We’ve all seen those fantastic amigurumi figures or little monsters made by @Pinkpandamary over on Instagram. The magic with these patterns are that they are crochet in the round, leaving no pesky seams to sew up. Here we look at crochet in the round and the different methods you can use.
There are 2 ways to crochet in the round - by working in a spiral (like a spring) or by completing each round, working the last stitch of that round in the first stitch of the previous round.
Crochet in a continuous spiral
This method is one I use most often and I highly suggest that you use a stitch marker to mark the first stitch of the round. Working in a spiral makes it really hard to distinguish the end of the round and I have lost my place so many times, only to have to go back and start again. Open ended stitch markers are made just for this purpose. Just slip them on the first stitch of the round as soon as you have completed it. Crochet in a spiral will also leave you with an uneven foundation chain which you will need to fix once your project is complete.
Chain 10 and join the round.
sc in each chain. Do not complete the round
2. sc in each sc
Make a foundation chain of 10 stitches. Taking the end of the tail and making sure not to twist the chain, sc into the very last chain furthest away from the hook. This is the start of your round. Insert a stitch marker into this stitch.
2. Work 1 sc into each chain stitch until you reach the stitch marker
3. Remove the stitch marker and make the next sc into this first sc of the previous round. Insert your stitch marker into the stitch just completed
4. Next row, sc in every sc
This method is used most often in amugurumi where the beginning and end stitches are of the same size.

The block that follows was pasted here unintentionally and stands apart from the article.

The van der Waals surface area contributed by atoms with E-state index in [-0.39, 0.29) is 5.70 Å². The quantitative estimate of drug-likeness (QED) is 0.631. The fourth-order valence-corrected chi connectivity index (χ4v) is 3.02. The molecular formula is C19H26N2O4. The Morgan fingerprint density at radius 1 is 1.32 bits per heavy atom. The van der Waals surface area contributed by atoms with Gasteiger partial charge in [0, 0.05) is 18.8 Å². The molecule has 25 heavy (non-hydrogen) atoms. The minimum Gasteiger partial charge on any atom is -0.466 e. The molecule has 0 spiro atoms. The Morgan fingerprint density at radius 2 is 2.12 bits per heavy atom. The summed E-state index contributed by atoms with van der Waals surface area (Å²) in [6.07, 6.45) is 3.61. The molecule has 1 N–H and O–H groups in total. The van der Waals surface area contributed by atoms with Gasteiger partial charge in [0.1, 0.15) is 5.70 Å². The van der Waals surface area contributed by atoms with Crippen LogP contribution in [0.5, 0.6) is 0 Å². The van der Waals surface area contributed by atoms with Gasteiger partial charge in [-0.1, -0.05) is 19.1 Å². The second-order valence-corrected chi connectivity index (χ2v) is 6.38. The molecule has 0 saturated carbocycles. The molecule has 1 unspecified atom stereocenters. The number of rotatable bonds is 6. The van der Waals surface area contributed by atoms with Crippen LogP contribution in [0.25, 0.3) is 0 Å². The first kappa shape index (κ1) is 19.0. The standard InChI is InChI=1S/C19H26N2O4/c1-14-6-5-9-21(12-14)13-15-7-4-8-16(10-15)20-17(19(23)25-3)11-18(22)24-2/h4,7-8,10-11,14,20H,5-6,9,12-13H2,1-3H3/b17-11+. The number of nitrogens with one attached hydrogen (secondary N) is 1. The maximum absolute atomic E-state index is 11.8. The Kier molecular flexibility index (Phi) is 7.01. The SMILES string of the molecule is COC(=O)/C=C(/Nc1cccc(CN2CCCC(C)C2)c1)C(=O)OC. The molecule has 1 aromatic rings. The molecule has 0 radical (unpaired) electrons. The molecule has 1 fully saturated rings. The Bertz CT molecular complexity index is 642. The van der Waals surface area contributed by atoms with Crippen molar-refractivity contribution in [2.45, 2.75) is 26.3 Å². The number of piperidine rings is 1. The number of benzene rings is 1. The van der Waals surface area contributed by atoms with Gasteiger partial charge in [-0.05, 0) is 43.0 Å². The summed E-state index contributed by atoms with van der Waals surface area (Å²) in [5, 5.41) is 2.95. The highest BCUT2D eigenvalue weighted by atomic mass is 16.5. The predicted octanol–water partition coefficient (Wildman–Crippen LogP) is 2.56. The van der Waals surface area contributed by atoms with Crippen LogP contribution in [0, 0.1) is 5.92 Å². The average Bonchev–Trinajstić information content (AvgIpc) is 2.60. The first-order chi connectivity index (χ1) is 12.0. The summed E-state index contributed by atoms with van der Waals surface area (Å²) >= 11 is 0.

Joining in the round
Joining the round means that instead of working in a spiral, you will be ending each round in the first stitch of the previous round and starting the round with a chain of stitches equal to the height of the pattern stitches - for example if the pattern calls for sc, you will start the round with chain 1 or dc will be chain 2. By joining the round, it is much easier to count rows completed as the start and end of the round is much more obvious than working in a spiral. Joining in the round also leave a nice neat foundation row.
1. Ch 10. Join to the first st with a sl st.
2. Ch 1. Sc in the same st as the sl st join and the next 9 sts. Join to the first st with a sl st.
Make a foundation chain of 10 stitches. Taking the end of the tail, sc into the very last chain furthest away from the hook. This is the start of your round. Insert a stitch marker into this stitch.
2. Chain 1. Work 1 sc into each chain stitch until you reach the stitch marker
3. Using a slip stitch, join the round by using a slip stitch into the 2 top loops of the first sc.
4. chain 1. Insert marker and start the next round as before
There you have it.
Can you identify which project was started in the round or in a spiral in the images above?